Tucked away out of sight behind your inboard engine lies the exhaust mixer elbow. Its function is to cool the engine exhaust gases by mixing them with the cooling water discharged from the engine heat exchanger. It requires no regular maintenance, but neither should it be completely forgotten. Over time, the exhaust mixer elbow can become restricted with accumulated soot from the engine exhaust, resulting in increased exhaust gas back pressure and loss of engine power. Also, the combination of exhaust gas products and seawater can corrode the relatively thin metal of the exhaust mixer elbow, allowing exhaust gases and cooling water to escape into your vessel.
Top: rust has formed on the corroded and leaking exhaust mixer elbow. Bottom: the interior of the exhaust elbow coated with soot.
We replaced the engine in Cormorant, our Corbin 39 cutter in 1997, and by late 1999 the stainless steel exhaust mixer elbow on our new Yanmar engine had developed pinhole leaks around the weld at the mounting flange. The telltale spots of rust around the weld signaled trouble, and I was fortunate to discover it before any external damage occurred. We were preparing to depart Trinidad on our way to the Panama Canal so had no time to order a replacement elbow. An effective field repair was the only solution. First, I closed the seawater valve, and then I pried off the exhaust hose and water hose, removed the four bolts from the flange, and then removed the exhaust mixer elbow to a convenient work area. First, I used a hacksaw blade to chip the accumulated exhaust soot out of the inside of the exhaust mixer elbow, and the inside and outside of the corroded area was given a thorough polishing with a small wire wheel. A Dremel tool makes this almost joyful!
After wiping the polished area with acetone, about a tablespoon of J-B Weld was mixed up and applied around the neck of the exhaust mixer elbow, covering the pinhole area. J-B Weld takes a while to set up during which it will flow out of position. (Thoroughly mix up the J-B Weld and let it sit for about 15 minutes before applying it to the exhaust mixer elbow.) By carefully and slowly rotating the exhaust mixer elbow, I was able to keep the J-B Weld in position until it hardened sufficiently to stay in place. The result appeared to be nearly perfect.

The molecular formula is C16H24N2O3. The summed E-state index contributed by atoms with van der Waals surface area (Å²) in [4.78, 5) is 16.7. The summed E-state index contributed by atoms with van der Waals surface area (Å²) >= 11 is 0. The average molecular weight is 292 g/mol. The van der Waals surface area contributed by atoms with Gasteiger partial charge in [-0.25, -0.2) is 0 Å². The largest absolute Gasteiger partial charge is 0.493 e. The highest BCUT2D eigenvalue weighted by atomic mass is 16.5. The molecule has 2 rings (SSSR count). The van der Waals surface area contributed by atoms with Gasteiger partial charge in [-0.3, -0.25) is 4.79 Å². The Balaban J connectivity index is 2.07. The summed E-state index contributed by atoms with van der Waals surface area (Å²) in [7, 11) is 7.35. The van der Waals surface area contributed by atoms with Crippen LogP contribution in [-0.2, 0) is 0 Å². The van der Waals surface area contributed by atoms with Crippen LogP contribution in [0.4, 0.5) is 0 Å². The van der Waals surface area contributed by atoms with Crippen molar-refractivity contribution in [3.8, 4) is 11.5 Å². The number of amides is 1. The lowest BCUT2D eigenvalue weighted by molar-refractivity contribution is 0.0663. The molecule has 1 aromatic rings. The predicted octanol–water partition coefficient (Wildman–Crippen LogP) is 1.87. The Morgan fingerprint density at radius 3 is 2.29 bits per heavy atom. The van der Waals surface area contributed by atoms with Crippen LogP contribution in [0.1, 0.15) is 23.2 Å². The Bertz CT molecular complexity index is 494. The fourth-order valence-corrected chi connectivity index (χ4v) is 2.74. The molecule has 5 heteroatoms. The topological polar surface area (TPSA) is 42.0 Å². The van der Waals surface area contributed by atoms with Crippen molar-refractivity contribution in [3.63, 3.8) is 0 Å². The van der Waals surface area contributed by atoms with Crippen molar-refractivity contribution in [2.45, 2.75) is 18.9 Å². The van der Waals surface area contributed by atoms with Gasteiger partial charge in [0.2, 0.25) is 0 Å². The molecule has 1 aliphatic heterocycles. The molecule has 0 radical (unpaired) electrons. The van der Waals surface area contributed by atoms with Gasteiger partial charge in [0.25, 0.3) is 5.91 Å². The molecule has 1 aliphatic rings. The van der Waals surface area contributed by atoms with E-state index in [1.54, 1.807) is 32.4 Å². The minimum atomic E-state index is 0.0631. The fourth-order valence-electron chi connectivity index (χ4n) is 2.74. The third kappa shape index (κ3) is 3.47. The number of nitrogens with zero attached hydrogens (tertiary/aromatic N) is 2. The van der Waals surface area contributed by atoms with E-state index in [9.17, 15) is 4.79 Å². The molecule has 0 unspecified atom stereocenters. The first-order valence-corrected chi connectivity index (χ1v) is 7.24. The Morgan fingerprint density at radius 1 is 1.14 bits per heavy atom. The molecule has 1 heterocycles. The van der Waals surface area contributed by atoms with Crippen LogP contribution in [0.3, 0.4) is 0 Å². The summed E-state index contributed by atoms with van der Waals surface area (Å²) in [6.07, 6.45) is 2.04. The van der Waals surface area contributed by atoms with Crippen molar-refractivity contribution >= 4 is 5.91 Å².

After the damaged area has been thoroughly polished, Harry Hungate applies J-B Weld repair material.
A year later when we arrived in Opua, New Zealand, I purchased a replacement exhaust mixer elbow, and took the original one to a welding shop for a more permanent repair. In retrospect, I needn’t have bothered, as the J-B Weld repair was more than satisfactory. In fact, the welder complained bitterly about the hard time that he had in cleaning off the J-B Weld so he could get a clean surface for a weld.
Every two years I treat the engine cooling and exhaust system to a thorough service. I remove the exhaust mixer elbow, inspect it, clean out the accumulated soot, and reinstall it.
The very expensive metal gasket can be reused several times, as long as the flange bolts are not over-tightened. A thin coating of high temperature silicone gasket cement on both sides of the gasket will help ensure a leak-free joint.